A key component of the evolution of HPLC technology has been the use of smaller stationary phase particles. Chromatographic resolution is improved by the use of small particles due to the reduction in the height equivalent of a theoretical plate (HETP) resulting from the decrease in the C term of the van Deemter equation (resistance to mass transfer term). Since the C term is proportional to the square of the particle size, the use of smaller particles leads to significant improvements in chromatographic efficiency. In addition to this increase in chromatographic resolution, the optimum linear velocity of the mobile phase increases as particle size decreases, reducing analysis time (3.3x faster analysis using 1.5 um particles rather than a 5 um particles). The first routine applications of HPLC used 25 um particles with 25 cm long columns, and the development of 10 um and then 5 um particles with 25 cm long columns gave significant increases in chromatographic resolution and a reduction in analysis time. The relatively recent development of 3 um and 1.5 um particles has lead to decreases in analysis time, but no increase in chromatographic resolution since the pressure limitations imposed by these small particles forces the use of shorter columns. The mobile phase pressure at the optimum linear velocity is inversely proportional to the cube of the particle diameter, thus going from a 5 um particle to a 1.5 um particles requires a 37-fold increase in mobile phase pressure. Professor Jorgenson has designed and fabricated HPLC pumps capable of generating mobile phase pressures of up to 80,000 psi. At 19,000 psi UHPLC has given separation efficiencies in excess of 300,000 plates for a 66 cm long column operated at the optimum linear velocity. The same column operated at 59,000 psi (3x optimum linear velocity) still gave 190,000 plates, but with a 3x reduction in total analysis time. Thus, UHPLC provides separation efficiencies equivalent to those obtained by capillary electrophoresis, with the sample loading capacity of LC columns, along with the "logical" control of the separation process offered by gradient elution. UHPLC offers both high speed analysis as well as high sensitivity analysis.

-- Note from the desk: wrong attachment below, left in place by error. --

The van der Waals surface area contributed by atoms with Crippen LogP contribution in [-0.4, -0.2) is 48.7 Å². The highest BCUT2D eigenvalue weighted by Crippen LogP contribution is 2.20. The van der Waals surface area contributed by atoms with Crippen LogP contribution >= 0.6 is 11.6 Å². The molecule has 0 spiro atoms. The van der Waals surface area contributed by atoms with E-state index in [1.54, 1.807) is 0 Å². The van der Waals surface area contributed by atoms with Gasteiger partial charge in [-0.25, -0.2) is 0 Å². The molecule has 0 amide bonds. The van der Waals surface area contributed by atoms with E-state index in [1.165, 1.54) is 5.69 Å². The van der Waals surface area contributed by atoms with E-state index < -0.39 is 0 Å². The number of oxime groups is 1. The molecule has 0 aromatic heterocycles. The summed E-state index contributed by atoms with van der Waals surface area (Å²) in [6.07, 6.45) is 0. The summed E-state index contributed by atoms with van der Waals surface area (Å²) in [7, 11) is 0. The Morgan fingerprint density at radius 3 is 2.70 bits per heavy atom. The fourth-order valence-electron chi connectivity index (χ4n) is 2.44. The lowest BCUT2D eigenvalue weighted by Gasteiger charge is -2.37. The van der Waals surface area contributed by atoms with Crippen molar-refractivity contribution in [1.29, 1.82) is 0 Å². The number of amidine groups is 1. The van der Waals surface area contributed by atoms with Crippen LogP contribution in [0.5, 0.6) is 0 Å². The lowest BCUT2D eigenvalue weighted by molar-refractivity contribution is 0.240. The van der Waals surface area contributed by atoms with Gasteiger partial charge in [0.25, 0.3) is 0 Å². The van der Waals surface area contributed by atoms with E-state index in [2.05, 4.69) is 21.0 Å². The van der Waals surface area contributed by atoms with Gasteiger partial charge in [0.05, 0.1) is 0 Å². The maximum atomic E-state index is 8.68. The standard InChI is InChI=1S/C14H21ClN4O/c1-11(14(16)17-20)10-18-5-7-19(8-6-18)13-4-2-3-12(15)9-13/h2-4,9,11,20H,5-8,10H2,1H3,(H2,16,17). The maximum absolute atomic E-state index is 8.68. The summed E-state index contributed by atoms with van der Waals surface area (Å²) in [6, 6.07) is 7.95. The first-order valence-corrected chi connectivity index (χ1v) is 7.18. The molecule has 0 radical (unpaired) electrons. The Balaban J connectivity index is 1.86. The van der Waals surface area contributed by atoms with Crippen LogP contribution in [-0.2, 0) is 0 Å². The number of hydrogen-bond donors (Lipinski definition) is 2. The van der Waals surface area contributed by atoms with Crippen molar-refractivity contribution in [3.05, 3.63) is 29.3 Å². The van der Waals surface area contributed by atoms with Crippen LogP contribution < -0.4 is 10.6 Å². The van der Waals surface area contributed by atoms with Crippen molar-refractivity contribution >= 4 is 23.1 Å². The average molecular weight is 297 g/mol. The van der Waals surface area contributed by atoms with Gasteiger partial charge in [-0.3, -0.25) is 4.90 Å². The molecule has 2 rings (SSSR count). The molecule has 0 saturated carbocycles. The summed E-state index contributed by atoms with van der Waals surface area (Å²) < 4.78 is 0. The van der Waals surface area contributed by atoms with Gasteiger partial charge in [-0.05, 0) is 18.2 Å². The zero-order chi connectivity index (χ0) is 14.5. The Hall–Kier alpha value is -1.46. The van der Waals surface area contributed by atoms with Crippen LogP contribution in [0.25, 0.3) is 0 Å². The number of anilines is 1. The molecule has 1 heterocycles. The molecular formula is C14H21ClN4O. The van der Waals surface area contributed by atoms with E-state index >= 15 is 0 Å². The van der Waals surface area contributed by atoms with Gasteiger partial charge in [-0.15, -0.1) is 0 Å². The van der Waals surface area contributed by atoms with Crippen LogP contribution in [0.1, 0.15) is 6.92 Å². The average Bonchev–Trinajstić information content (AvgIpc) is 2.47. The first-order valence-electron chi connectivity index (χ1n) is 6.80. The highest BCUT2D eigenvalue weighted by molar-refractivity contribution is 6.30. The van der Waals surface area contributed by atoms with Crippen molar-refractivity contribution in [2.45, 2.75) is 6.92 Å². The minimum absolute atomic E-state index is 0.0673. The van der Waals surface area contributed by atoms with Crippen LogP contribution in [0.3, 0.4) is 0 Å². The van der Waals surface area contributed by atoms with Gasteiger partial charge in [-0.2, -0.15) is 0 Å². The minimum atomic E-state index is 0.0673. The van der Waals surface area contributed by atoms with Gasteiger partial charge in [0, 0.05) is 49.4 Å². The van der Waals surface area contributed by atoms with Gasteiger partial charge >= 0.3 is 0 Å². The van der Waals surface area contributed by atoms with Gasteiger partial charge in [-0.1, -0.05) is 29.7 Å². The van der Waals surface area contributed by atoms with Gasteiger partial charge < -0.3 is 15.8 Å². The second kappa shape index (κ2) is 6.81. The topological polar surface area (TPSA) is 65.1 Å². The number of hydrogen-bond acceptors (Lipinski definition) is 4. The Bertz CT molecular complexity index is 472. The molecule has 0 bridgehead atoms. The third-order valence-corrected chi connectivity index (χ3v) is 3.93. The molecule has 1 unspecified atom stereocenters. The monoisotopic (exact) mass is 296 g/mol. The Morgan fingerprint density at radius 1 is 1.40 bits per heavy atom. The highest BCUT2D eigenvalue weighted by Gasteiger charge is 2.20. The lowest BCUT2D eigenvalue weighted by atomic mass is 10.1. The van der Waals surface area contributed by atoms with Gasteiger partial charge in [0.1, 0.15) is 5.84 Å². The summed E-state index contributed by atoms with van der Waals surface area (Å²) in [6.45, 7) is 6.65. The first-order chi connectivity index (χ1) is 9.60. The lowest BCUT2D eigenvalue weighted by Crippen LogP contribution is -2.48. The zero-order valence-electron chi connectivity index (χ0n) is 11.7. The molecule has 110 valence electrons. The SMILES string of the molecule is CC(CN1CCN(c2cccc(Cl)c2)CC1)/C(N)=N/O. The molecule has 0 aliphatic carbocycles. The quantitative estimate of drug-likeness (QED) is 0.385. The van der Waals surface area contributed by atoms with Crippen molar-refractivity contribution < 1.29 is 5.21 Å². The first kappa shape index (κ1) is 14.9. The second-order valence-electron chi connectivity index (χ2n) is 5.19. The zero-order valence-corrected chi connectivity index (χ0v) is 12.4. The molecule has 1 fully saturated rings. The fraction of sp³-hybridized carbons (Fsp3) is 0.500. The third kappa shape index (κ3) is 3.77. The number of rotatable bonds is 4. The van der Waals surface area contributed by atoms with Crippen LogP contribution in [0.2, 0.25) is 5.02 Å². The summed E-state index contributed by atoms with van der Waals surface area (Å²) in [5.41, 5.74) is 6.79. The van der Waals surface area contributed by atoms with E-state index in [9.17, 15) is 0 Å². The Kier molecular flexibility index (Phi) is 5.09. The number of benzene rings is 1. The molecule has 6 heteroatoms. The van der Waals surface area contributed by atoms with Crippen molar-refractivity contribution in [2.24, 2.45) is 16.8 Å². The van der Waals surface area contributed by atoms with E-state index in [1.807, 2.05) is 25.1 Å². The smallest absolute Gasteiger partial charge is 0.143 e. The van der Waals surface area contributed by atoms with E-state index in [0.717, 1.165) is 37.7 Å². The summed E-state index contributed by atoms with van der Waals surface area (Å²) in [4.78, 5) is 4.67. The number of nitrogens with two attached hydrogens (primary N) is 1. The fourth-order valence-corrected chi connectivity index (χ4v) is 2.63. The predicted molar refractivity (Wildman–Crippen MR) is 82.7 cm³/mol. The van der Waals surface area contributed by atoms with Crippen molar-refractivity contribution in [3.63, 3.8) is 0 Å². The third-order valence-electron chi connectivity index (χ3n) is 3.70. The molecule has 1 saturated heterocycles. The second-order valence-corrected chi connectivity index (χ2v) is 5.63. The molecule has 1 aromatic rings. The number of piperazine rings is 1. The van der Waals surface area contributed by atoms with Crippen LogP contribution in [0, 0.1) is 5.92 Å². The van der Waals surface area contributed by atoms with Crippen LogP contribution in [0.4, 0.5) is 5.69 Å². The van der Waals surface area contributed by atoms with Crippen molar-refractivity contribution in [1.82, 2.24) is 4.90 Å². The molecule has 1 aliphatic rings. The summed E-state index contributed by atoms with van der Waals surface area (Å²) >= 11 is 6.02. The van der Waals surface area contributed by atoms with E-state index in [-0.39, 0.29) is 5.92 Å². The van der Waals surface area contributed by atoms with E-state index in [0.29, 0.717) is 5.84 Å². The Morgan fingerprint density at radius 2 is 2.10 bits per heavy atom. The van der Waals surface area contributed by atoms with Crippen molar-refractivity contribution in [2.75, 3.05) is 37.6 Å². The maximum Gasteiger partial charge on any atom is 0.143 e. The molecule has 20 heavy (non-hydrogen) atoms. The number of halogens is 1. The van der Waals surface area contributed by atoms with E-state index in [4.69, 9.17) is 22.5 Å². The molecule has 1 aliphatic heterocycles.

Electrospray is a concentration sensitive detector, which is why the use of smaller ID chromatography columns gives significant improvements in detection limits. The increase in concentration sensitivity is proportional to the square of the column ID, thus a 2 mm ID minibore LC column offers a 5-fold improvement in sensitivity over a 4.6 mm LC column. The 150 um ID capillary columns used in these experiments offer a 940-fold improvement in concentration sensitivity over a 4.6 mm LC column. In addition to the improvement in concentration sensitivity offered by capillary columns, this UHPLC system also offers improvement in concentration sensitivity from improved chromatographic efficiency obtained by the use of small stationary phase particles. The higher chromatographic efficiency resulting from the use of small stationary phase particles translates into narrower chromatographic peaks, thus a 10-fold improvement in chromatographic efficiency translates into a 10-fold improvement in concentration sensitivity.
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